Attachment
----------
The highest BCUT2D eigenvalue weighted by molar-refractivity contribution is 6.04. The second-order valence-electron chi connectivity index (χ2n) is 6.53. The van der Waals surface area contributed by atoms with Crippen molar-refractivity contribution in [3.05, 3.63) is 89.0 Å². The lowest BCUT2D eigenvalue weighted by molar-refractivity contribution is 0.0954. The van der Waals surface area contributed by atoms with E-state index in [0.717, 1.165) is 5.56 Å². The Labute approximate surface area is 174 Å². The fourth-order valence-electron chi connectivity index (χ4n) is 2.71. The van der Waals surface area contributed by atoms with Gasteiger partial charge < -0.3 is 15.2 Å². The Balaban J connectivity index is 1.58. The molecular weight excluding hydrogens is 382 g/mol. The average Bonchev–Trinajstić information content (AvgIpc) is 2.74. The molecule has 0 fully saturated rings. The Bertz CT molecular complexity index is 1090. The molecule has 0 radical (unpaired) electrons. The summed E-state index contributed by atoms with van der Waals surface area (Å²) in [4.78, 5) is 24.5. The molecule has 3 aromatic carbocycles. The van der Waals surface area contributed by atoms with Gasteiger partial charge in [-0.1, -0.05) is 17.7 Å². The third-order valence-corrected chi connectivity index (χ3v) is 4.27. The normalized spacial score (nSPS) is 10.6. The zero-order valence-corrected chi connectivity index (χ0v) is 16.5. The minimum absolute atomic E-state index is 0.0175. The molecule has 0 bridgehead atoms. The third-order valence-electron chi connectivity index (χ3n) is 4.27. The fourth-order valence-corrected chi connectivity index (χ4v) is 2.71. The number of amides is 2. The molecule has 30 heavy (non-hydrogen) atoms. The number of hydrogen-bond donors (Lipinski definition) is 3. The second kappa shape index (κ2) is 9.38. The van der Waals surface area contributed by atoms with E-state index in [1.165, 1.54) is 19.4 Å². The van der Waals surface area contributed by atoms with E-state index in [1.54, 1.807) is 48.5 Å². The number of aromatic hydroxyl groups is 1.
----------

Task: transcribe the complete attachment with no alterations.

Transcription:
The highest BCUT2D eigenvalue weighted by molar-refractivity contribution is 6.04. The second-order valence-electron chi connectivity index (χ2n) is 6.53. The van der Waals surface area contributed by atoms with Crippen molar-refractivity contribution in [3.05, 3.63) is 89.0 Å². The lowest BCUT2D eigenvalue weighted by molar-refractivity contribution is 0.0954. The van der Waals surface area contributed by atoms with E-state index in [0.717, 1.165) is 5.56 Å². The Labute approximate surface area is 174 Å². The fourth-order valence-electron chi connectivity index (χ4n) is 2.71. The van der Waals surface area contributed by atoms with Gasteiger partial charge < -0.3 is 15.2 Å². The Balaban J connectivity index is 1.58. The molecular weight excluding hydrogens is 382 g/mol. The average Bonchev–Trinajstić information content (AvgIpc) is 2.74. The molecule has 0 fully saturated rings. The Bertz CT molecular complexity index is 1090. The molecule has 0 radical (unpaired) electrons. The summed E-state index contributed by atoms with van der Waals surface area (Å²) in [4.78, 5) is 24.5. The molecule has 3 aromatic carbocycles. The van der Waals surface area contributed by atoms with Gasteiger partial charge in [-0.1, -0.05) is 17.7 Å². The third-order valence-corrected chi connectivity index (χ3v) is 4.27. The normalized spacial score (nSPS) is 10.6. The zero-order valence-corrected chi connectivity index (χ0v) is 16.5. The minimum absolute atomic E-state index is 0.0175. The molecule has 0 bridgehead atoms. The third-order valence-electron chi connectivity index (χ3n) is 4.27. The fourth-order valence-corrected chi connectivity index (χ4v) is 2.71. The number of amides is 2. The molecule has 30 heavy (non-hydrogen) atoms. The number of hydrogen-bond donors (Lipinski definition) is 3. The second kappa shape index (κ2) is 9.38. The van der Waals surface area contributed by atoms with E-state index in [1.165, 1.54) is 19.4 Å². The van der Waals surface area contributed by atoms with E-state index in [1.54, 1.807) is 48.5 Å². The number of aromatic hydroxyl groups is 1.